But Trump’s previous tariffs haven’t worked out that way: A Federal Reserve study from October 2019 found that the positive impacts of tariffs are offset by both retaliatory tariffs on U.S. goods and the higher costs that American companies shoulder to import supplies. The study also found that the Trump-era tariffs also didn’t boost U.S. manufacturing.

The Moody’s analysis projects that a tariff on nearly all imported goods would raise the costs to businesses, which would put downward pressure on growth and productivity. Those conditions would result in inflation and the American consumer will face higher prices, according to Moody’s.

Expand tax cuts

Trump told the audience at the Black Conservative Federation’s gala in South Carolina on Feb. 27, “I will make the Trump tax cuts the largest tax cut in history.” Here are what some of his tax plans entail, according to the Tax Foundation, a nonpartisan policy think tank:

  • Extend 2017 tax cuts permanently. Many of the tax cuts in Trump’s 2017 Tax Cuts and Jobs Act (TCJA) are expiring at the end of next year. Those include estate tax cuts and individual income tax cuts. 

  • Replace personal income taxes with an “all tariff” policy. On June 13, Trump told CNBC he was considering a policy to get rid of the personal income taxes and replace them with import tariffs.

  • Eliminate taxes on tipped income. During a campaign event in Nevada on June 10, Trump proposed doing away with taxes on income from tips. 

  • Lower the corporate tax rate by one percentage point. On June 13, during a meeting with some of the nation’s leading chief executives, Trump said he planned to cut the corporate tax from its current 21% rate to 20%. In Trump’s first term, he slashed the rate from 35% to 21%.

  • Extend 2017 tax cuts permanently. The Congressional Budget Office says extending the tax provisions in the TCJA would increase deficits by nearly $3.5 trillion from fiscal years 2023 to 2033. 

  • Replacing personal income taxes with tariffs. Tariffs could not generate as much revenue as the personal income tax does, which would result in a deficit, according to a June 20 analysis by PIIE. The report says, “Tariffs are levied on imported goods, which totaled $3.1 trillion in 2023. The income tax is levied on incomes, which exceed $20 trillion; the U.S. government raises about $2 trillion in individual and corporate income taxes at present. It is literally impossible for tariffs to fully replace income taxes.”

  • Eliminating taxes on tipped income. Eliminating taxes on tipped income is more complex than it seems, given how varied minimum wage laws are state-by-state. Ending the taxation of tips would require not only congressional  action, but also new legislation at the state level in any state that does not default to the federal government’s minimum wage rules. Like Trump’s other tax cuts, he intends to make up for lost revenue with tariffs, which could result in a higher cost to American households, which includes the workers the proposal seeks to benefit.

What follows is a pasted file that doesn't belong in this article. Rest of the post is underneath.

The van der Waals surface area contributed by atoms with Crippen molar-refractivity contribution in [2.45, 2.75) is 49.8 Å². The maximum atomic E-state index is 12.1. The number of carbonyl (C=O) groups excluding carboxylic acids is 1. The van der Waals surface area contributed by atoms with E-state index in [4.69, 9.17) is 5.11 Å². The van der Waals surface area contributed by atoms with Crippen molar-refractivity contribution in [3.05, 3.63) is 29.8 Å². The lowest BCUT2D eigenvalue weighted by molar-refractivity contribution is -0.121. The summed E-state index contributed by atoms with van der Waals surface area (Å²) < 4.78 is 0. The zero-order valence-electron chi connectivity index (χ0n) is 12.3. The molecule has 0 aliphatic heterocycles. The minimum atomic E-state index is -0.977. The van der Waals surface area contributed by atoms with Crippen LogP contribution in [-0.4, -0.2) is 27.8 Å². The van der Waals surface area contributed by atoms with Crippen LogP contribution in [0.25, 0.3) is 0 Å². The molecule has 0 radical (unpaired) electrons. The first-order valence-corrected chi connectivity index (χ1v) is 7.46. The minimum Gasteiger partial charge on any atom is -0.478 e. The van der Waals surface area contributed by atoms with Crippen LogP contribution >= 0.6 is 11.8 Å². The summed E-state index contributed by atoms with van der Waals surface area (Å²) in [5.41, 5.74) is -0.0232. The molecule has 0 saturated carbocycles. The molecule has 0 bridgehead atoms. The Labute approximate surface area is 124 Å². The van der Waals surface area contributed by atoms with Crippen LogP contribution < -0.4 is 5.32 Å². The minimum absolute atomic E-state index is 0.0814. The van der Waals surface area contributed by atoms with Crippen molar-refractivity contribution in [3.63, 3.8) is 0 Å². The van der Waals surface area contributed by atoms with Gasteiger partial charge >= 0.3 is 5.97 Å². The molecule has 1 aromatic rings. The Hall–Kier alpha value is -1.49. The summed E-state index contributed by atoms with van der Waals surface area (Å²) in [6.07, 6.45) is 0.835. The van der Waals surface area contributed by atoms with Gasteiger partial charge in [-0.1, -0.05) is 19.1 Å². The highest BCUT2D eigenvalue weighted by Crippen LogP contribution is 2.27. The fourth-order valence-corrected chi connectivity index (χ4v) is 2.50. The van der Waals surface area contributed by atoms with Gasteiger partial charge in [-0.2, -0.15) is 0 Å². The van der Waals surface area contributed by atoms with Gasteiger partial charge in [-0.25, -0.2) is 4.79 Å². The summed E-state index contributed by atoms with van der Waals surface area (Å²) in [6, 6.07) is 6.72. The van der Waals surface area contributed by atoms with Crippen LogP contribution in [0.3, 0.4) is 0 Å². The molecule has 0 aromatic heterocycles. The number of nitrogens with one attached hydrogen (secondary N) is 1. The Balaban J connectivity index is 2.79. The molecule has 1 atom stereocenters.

• Lowering the corporate tax rate. The National Bureau of Economic Research, a nonpartisan, nonprofit research organization, finds that corporate tax cuts attract firms, which leads to an increase in employment and wages, as well as housing rents. But the NBER says that business owners tend to benefit most from tax cuts compared to workers even with the benefits of local economic growth. The Center on Budget and Policy Priorities, a progressive think tank, says the benefits of cuts made to corporate taxes in the TCJA aren’t passed onto workers.

Mass deportations of immigrants

At a South Carolina rally on Feb. 11, Trump promised, “On day one, I will terminate every open border of the Biden administration, and we will begin the largest domestic deportation operation in American history.”

A key focus of Trump’s campaign is a large-scale crackdown on immigration, including a proposal to round up and deport millions of unauthorized immigrants. He says he plans to do so by revamping various immigration laws and deploying National Guard troops and local police departments in addition to federal agents.

What experts say: Trump’s immigration plans are likely to face swift and strong legal opposition. The logistics of the proposal itself are hazy, although Trump says it would require the creation of camps to detain people. The financial ramifications are also unclear.

The report from Moody’s Analytics emphasizes the “crucial” part immigrants play in the production of U.S. goods and the world food supply. The analysis says that if Trump’s immigration policies are enacted, the outflow of foreign immigrants could result in a tighter labor market and contribute to faster-rising labor costs, and therefore, prices.

The industry sectors that would bear the greatest burden include agriculture/forestry/fishing; construction; and leisure and hospitality.

Social Security and Medicare: an evolving view

In an interview with CNBC on March 11, Trump said that he was open to making cuts to Social Security and Medicare as a way to reduce the national debt. But after a quick rebuttal from the Biden campaign (“Not on my watch,” Biden posted on X), Trump’s campaign immediately walked back his comments. Trump has since vowed to protect the entitlement programs.

Over the years, Trump has been inconsistent in his messaging when it comes to entitlement programs. While campaigning in 2016, Trump pledged never to cut Social Security, Medicaid or Medicare, in a break from the GOP’s traditional agenda. However, during his first term in office, Trump proposed cuts to entitlement programs several times. The most recent was in 2020 when the former president proposed cuts to both programs as part of his 2021 budget.

What experts say: Social Security and Medicare are the largest federal government programs. Actuaries agree that the trust funds that help underpin both Social Security and Medicare will become insolvent in the 2030s unless funding is increased or other changes are made. If the trust funds run dry, the programs will subsist on annual payroll taxes, and recipients could see lower benefits.

The 2024 report of the Social Security and Medicare trustees released in May says Social Security’s trust fund will not be solvent as of 2035, while Medicare’s Hospital Insurance trust fund will be depleted in 2036.

Additional policy proposals will be added to this page in the coming months.

(Photo by Scott Olson/Getty Images News via Getty Images)